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Ramos-Horta sworn in as East Timor PM

July 9, 2006

By Lirio da Fonseca

DILI (Reuters) – Nobel Peace Prize laureate Jose
Ramos-Horta was sworn in as East Timor’s new prime minister on
Monday, a move aimed at ending weeks of political crisis in
Asia’s newest nation.

President Xanana Gusmao swore in Ramos-Horta under the
watchful gaze of rifle-carrying Australian commandos who have
led a 2,500-strong international peacekeeping force in East
Timor.

Both men, architects of East Timor’s independence from
Indonesian rule, then put their signatures to paper to cement
the appointment.

Ramos-Horta, dressed in a dark suit and no tie, took his
oath in the presidential office accompanied by two deputy
premiers, Estanislau da Silva and Rui Araujo.

He promised to channel more funding to the poor.

“The people will not need to stand in line to get the money
but it will go through aid to develop and lift the poor Timor
Leste people for the better,” he said in a speech, referring to
the country’s official name.

He told a news conference later his cabinet would be sworn
in and start their work this week.

“We will work very hard,” he said, pledging to work with
the World Bank to accelerate development in rural areas.

East Timor descended into chaos nearly three months ago
when former premier Mari Alkatiri sacked about 600 members of
the 1,400-strong army when they protested against
discrimination.

Gusmao named Ramos-Horta, 56, premier on Saturday, around
two weeks after Alkatiri stepped down after being broadly
blamed for violence in the tiny Pacific nation in recent weeks.

When rival factions of the army and police clashed, the
violence spiraled into an orgy of arson and looting that only
ended with the intervention of Australian-led peacekeepers.

At least 20 people died and 100,000 were displaced in the
violence.

ALKATIRI NOT AT CEREMONY

The swearing in ceremony was witnessed by various officials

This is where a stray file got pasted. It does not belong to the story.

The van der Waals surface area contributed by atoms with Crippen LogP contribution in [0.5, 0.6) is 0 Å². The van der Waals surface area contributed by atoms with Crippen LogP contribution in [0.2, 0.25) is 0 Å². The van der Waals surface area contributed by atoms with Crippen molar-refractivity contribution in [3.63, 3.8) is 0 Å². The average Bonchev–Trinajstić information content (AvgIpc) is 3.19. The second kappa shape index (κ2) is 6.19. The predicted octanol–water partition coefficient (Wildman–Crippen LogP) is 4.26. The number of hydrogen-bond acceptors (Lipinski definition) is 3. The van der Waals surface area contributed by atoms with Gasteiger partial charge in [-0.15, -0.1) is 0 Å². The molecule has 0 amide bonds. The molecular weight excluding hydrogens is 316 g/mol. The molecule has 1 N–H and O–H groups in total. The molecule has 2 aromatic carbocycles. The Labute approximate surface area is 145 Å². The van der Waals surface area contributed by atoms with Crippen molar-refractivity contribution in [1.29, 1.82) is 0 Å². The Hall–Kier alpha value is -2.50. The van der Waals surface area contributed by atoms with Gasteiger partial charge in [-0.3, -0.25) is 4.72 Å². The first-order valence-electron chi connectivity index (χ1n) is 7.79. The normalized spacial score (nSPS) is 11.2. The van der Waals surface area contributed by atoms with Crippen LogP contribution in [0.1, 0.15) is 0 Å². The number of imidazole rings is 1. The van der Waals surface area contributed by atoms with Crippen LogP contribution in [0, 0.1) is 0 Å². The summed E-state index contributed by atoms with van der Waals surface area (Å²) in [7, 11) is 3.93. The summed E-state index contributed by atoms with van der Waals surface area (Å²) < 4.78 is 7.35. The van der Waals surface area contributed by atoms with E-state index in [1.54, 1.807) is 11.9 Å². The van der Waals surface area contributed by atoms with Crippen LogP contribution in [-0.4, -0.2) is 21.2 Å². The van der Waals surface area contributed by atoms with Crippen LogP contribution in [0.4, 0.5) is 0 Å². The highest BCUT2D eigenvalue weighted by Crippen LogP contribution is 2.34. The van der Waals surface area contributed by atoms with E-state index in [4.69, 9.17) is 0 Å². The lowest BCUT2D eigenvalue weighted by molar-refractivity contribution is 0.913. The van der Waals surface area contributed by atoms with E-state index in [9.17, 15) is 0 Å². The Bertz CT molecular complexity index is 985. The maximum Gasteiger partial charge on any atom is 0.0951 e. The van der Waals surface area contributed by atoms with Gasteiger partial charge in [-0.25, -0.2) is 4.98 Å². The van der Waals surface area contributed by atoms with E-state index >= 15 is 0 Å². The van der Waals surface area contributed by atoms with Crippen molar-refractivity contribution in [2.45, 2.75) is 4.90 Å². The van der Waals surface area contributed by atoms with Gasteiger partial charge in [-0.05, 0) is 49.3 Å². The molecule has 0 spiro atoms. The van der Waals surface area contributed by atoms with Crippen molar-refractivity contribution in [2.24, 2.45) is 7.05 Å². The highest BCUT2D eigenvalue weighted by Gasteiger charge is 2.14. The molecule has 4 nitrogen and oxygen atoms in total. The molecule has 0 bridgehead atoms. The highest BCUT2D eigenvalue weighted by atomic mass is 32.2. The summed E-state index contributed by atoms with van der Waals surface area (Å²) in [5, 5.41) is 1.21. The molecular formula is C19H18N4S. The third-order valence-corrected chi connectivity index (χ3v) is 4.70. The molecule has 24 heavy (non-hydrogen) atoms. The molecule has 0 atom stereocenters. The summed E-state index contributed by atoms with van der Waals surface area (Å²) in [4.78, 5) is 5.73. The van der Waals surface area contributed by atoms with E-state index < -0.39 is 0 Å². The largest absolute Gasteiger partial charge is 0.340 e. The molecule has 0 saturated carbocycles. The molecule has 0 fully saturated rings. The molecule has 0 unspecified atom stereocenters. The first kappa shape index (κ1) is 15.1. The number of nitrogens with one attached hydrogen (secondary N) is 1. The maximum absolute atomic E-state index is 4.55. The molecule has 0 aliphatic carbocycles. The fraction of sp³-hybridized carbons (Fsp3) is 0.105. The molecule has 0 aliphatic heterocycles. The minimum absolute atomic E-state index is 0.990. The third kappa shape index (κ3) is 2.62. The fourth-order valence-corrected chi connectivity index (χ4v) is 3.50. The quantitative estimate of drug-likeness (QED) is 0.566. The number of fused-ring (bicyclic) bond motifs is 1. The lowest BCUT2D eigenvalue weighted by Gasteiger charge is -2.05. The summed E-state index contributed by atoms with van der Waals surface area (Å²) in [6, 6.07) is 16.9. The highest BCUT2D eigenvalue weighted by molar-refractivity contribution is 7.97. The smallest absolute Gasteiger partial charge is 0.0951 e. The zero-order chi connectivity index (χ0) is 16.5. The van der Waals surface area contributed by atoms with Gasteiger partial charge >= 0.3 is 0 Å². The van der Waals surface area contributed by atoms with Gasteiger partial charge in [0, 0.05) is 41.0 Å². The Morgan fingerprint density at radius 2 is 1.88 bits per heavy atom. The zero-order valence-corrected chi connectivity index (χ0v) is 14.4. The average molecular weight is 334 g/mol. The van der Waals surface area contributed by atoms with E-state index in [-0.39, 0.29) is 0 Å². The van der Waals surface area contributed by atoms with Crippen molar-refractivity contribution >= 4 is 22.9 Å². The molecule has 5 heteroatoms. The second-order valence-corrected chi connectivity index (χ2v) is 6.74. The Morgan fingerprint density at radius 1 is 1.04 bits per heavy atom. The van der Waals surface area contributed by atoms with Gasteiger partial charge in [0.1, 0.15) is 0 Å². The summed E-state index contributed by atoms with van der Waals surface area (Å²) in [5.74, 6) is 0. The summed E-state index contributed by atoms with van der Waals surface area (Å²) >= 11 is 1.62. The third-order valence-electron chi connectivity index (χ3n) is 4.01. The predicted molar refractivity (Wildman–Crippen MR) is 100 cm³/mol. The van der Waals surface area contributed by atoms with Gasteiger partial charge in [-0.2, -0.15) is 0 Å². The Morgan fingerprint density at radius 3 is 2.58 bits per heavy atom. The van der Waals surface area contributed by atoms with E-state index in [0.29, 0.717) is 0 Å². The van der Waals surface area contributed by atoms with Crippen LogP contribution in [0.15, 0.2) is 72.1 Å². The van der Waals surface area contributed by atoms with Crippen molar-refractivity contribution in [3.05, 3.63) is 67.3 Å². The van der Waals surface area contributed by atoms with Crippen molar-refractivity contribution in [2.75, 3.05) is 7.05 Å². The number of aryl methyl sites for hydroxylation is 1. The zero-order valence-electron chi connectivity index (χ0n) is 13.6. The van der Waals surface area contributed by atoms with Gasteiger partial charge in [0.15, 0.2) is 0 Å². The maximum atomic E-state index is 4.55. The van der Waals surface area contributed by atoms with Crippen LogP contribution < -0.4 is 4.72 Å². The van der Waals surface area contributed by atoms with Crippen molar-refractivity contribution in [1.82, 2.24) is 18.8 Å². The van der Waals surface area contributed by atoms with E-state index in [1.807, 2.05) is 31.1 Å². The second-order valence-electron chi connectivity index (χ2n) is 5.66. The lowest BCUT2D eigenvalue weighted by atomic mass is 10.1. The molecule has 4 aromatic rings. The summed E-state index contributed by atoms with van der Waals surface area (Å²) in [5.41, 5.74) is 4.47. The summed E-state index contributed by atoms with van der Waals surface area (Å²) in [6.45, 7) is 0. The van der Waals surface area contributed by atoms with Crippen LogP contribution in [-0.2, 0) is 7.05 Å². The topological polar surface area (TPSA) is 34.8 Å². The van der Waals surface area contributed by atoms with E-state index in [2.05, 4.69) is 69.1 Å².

and dignitaries, but was not attended by Alkatiri.

Prosecutors have said they intend to question the former
prime minister over his alleged role in the violence.

An Australian TV documentary last month linked him and
other Fretilin leaders to an alleged plot to arm a civil
militia.

One East Timor political leader said at the weekend
Ramos-Horta could face opposition from a section of Fretilin,
the dominant party with 55 seats in the 88-member parliament.

The head of the Millennium Democratic Party, Hermenegildo
Lopes, also told Reuters Ramos-Horta’s effectiveness would be
limited by Gusmao’s decision to name two deputy premiers.

Ramos-Horta, a spokesman abroad during East Timor’s
struggle to gain independence from Indonesia and then foreign
minister since it won nationhood in 2002, is not a Fretilin
member.

Ian Martin, a U.N. special envoy, who arrived in East Timor
about two weeks ago to assess the country’s need for further
U.N. assistance, has welcomed Ramos-Horta’s appointment, saying
he hoped it would usher in peace and stability in the young
nation.

He told reporters he would present a report to
Secretary-General Kofi Annan on a possible new U.N. mission as
East Timor prepares for a 2007 election.

East Timor was a Portuguese colony for centuries before a
revolution in Lisbon in 1975 gave the territory a brief taste
of independence. Indonesian troops invaded a few days later and
Jakarta annexed East Timor in 1976.

After a 1999 vote for independence marked by violence
blamed largely on pro-Jakarta militia with ties to the
Indonesian army, an international peacekeeping force moved into
the territory, ushering in a transitional period of U.N.
administration before East Timor became a fully-fledged nation
in 2002.

(Additional reporting by Achmad Sukarsono and Diyan Jara)


Source: reuters



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